The Family of Jesus Portrayed in a Controversial Way

While doing some research about John Everett Millais for a tour I was to give at the Winnipeg Art Gallery I came upon this intriguing work of his.  

It shows Jesus in his childhood, a time in his life not really described in any detail in the Bible.  The 1849 painting is called Christ in the House of His Parents.  The painting was very controversial because of the realistic way it portrayed Jesus and his family. Millais set the painting in a carpenter shop that looked very much like a carpenter’s shop in Britain in 1849.  The floor is dirty and full of wood shavings. Millais’ friend William Holman Hunt wrote that Millais spent many days in a cold carpenter’s shop on Oxford Street in London doing sketches for the painting. The writer Charles Dickens penned a scathing essay about the painting saying Millais had painted Mary to look like an alcoholic and Jesus like a blubbering red-headed guttersnipe.  In this detail from the painting, you can see the cut in Jesus’ hand foreshadowing the wounds that will appear there when he is nailed to the cross.  Mary is offering her cheek to Jesus for a kiss. Anne who is Jesus’ grandmother and Mary’s mother is also working in the shop.  Anne is using a pair of pliers to pull out the offending nail that has pierced her grandson’s hand. Joseph is making a door which is laid out on the carpentry work table. He reaches out tenderly to touch his son’s wound.  Can you see the wooden triangle over Jesus’ head? Is it a symbol of the Trinity?  Is the ladder referring to Jacob’s ladder in the Old Testament?  Do you notice the dove representing the Holy Spirit sitting on the ladder?  The boy on the right might be John the Baptist, Jesus’ cousin.  He is carrying water. This could be a reference to the way Jesus would later wash his disciples’ feet or it could foreshadow the way John will baptize Jesus in the river Jordan later in their lives. Matthew 3:4 describes the adult John as wearing clothes made of camel-hair fastened with a leather belt. Millais has dressed John that way here.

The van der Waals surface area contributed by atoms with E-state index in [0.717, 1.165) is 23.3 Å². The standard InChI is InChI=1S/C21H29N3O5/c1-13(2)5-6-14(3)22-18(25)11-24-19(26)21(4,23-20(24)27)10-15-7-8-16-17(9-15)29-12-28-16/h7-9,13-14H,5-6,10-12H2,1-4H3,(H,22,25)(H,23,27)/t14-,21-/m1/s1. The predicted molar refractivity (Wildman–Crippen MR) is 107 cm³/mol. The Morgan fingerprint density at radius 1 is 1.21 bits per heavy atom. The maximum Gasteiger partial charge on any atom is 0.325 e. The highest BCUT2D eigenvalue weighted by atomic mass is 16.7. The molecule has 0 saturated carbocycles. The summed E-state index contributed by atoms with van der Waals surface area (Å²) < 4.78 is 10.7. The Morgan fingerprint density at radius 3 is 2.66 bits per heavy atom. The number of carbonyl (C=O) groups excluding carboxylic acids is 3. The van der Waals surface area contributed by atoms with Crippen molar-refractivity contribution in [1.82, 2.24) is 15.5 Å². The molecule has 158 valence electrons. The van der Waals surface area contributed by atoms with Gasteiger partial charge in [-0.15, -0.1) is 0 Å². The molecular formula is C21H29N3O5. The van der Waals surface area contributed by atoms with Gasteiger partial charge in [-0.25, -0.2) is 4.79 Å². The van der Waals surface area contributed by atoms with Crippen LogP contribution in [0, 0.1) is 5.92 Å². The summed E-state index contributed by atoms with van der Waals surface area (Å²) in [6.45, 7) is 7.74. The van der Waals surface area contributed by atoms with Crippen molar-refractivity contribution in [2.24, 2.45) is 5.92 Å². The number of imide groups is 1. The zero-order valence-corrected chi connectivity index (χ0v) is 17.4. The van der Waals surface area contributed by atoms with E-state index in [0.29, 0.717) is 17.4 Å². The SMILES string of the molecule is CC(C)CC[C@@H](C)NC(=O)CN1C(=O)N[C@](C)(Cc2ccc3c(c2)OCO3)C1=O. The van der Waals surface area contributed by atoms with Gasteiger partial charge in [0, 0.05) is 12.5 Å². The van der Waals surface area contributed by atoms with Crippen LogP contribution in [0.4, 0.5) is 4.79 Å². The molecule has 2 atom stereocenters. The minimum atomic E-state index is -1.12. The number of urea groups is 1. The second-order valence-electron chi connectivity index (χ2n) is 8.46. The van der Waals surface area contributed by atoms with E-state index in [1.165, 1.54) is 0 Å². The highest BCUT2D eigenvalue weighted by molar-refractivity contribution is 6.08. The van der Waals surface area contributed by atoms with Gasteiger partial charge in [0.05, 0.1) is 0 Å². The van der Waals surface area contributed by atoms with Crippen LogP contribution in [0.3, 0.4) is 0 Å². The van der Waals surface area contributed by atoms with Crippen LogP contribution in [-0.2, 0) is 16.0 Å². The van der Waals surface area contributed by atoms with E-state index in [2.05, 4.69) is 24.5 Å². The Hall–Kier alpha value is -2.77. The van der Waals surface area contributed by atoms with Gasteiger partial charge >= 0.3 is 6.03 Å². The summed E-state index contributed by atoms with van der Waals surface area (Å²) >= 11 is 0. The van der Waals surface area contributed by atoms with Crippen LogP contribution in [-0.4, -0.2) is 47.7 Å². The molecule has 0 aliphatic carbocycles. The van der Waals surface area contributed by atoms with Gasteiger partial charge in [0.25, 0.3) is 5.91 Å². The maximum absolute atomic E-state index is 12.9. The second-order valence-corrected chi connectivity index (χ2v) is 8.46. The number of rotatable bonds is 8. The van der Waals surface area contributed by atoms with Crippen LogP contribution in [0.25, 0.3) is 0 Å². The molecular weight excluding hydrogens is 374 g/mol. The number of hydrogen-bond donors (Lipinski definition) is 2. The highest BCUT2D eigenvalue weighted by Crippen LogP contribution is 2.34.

Look over to the left at Jesus’ right foot.  Do you see how a drop of blood from his hand had dripped down onto it foreshadowing the way Jesus’ feet will also be wounded on the cross? 

Some art academics have suggested the man on the left represents Jesus’ future apostles or followers.   The sheep in the background might reference the way Jesus was referred to as ‘the lamb of God.’   It might also represent the ‘flock’  of followers Jesus gathered around him. Apparently, Millais went to a butcher shop to get real sheep heads to look at as he painted the sheep.

See the basket that someone is in the process of weaving just left of the young man?  There is one bright flower blooming in the background. Can you see the well in the distance through the window?  Could it allude to the woman Jesus will meet at a well? That encounter will change her life. Does that path we see through the window represent something and is there any significance to the fact that the object on the carpenter’s table is a door? Blogger Nel McCombie says Christ in the House of His Parents was Millais response to the time in which he lived, a time when spirituality was facing a severe threat as social conditions grew worse, and the gap between poor and rich grew wider.  Sound familiar? Millais was trying to combat this by giving ordinary people a Holy Family they could feel involved in and relate to.  I wonder what depictions of the Holy Family do that today?  

Note: Christ in the House of His Parents is in The Tate Britain in London which also has this drawing Millais made before painting the original.  It is kind of interesting to compare the two. 

Other posts……….

Without Him, We Might Not Even Recognize the Name Monet

A Grandmother for Jesus

What Did Jesus Look Like? 


Filed under Art, Religion

4 responses to “The Family of Jesus Portrayed in a Controversial Way

  1. I think that Henry Holiday might have alluded to this painting in one of his illustrations to Lewis Carroll’s “The Hunting of the Snark”. And Millais may have alluded to artwork from the 16th and 17th century:

    Liked by 1 person

  2. Andrew Rodgers

    I don’t think there’s any doubt about Millais’ intentions in this painting. The PRB were very interested in prefiguration, the idea that from his birth Christ’s life was mapped out. This is reflected in paintings such as Holman Hunt’s The Shadow of Death (Leeds Art Gallery) which shows Christ stretching his arms, the shadow is the shape of the crucifixion.


  3. Andrew Rodgers

    The ladder refers to the crucifixion, they were used to get Christ onto the cross. Stanley Spencer’s Christ Carrying the Cross (Tate Britain) shows workmen carrying crosses closely following Christ, ready to crucify him.


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